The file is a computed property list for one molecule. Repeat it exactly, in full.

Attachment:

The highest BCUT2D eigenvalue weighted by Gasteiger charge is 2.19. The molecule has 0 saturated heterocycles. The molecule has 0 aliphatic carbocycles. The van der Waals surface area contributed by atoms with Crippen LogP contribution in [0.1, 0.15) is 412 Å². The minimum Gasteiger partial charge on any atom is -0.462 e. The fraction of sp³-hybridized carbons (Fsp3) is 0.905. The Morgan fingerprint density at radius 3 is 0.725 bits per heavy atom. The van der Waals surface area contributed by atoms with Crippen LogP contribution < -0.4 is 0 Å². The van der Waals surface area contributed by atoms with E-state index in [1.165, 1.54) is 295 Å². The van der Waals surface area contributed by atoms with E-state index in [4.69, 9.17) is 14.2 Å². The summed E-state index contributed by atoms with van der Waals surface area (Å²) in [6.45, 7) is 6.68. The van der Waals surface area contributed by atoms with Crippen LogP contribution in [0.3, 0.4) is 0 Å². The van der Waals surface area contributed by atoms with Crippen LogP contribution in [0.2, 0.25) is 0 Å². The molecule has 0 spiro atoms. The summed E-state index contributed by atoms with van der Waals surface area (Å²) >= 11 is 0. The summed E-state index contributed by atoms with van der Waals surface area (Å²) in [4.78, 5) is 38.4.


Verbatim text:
The highest BCUT2D eigenvalue weighted by Gasteiger charge is 2.19. The molecule has 0 saturated heterocycles. The molecule has 0 aliphatic carbocycles. The van der Waals surface area contributed by atoms with Crippen LogP contribution in [0.1, 0.15) is 412 Å². The minimum Gasteiger partial charge on any atom is -0.462 e. The fraction of sp³-hybridized carbons (Fsp3) is 0.905. The Morgan fingerprint density at radius 3 is 0.725 bits per heavy atom. The van der Waals surface area contributed by atoms with Crippen LogP contribution < -0.4 is 0 Å². The van der Waals surface area contributed by atoms with E-state index in [1.165, 1.54) is 295 Å². The van der Waals surface area contributed by atoms with E-state index in [4.69, 9.17) is 14.2 Å². The summed E-state index contributed by atoms with van der Waals surface area (Å²) in [6.45, 7) is 6.68. The van der Waals surface area contributed by atoms with Crippen LogP contribution in [0.3, 0.4) is 0 Å². The van der Waals surface area contributed by atoms with Crippen LogP contribution in [0.2, 0.25) is 0 Å². The molecule has 0 spiro atoms. The summed E-state index contributed by atoms with van der Waals surface area (Å²) >= 11 is 0. The summed E-state index contributed by atoms with van der Waals surface area (Å²) in [4.78, 5) is 38.4.